‘Another way people are approaching this is by using faecal transplants from one individual to another to change the community of microbes they have in the gut to defend against infections.’
Can we use other non-pharmaceutical approaches?
‘Another direction is phage therapy, where viruses that specifically infect bacteria can be used against pathogens. It is as old an idea as antibiotics but because antibiotics worked so well, it became largely obsolete. I think it is very promising that people are rethinking ways of using these.’
How close are some of these options?
‘I think we have quite a bit to go. No matter how much we do on administering drugs and surveillance, there is only so much progress we can make without new therapies. We need to think more smartly about therapy regimens to delay resistance, mitigate it and even reverse it.’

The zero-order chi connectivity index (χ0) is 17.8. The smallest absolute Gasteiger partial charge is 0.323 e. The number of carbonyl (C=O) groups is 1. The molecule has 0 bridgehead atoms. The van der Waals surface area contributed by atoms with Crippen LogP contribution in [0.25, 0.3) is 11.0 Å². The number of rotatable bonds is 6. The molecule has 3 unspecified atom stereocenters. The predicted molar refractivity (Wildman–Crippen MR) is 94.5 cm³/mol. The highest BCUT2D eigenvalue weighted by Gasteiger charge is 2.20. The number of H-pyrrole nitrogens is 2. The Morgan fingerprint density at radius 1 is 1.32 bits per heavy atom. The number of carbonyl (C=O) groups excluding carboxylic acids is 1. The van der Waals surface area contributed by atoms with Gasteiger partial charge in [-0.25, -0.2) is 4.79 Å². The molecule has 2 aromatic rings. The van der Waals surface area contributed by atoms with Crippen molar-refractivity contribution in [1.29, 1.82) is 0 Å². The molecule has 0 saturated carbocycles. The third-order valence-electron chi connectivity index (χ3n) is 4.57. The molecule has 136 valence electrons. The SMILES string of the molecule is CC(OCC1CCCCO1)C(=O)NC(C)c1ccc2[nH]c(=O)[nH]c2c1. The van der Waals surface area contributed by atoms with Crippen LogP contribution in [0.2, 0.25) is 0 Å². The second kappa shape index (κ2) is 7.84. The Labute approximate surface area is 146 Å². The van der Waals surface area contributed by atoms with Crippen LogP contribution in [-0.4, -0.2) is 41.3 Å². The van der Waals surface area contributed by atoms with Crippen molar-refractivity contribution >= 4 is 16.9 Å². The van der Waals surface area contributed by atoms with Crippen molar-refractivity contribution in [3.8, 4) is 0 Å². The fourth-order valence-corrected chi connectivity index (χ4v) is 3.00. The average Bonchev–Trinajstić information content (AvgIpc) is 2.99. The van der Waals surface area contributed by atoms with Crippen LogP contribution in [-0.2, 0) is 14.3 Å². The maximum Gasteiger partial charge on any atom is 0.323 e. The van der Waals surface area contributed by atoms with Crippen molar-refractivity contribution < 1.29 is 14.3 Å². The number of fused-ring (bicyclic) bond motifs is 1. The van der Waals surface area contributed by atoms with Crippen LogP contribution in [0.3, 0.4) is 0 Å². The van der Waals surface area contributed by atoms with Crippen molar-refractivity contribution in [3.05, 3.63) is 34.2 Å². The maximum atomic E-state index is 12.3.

Nassos Typas leads a group at the EMBL, Heidelberg. His group combines systems biology with mechanistic work to investigate bacterial cell networks. The group has a broad interest in drug-microbe interactions: identifying new therapeutic strategies, understanding and predicting the drug mode of action and resistance potential, and dissecting the interplay of medication with the gut microbiota
The interview was first published on Horizon, the EU Research and Innovation Magazine website.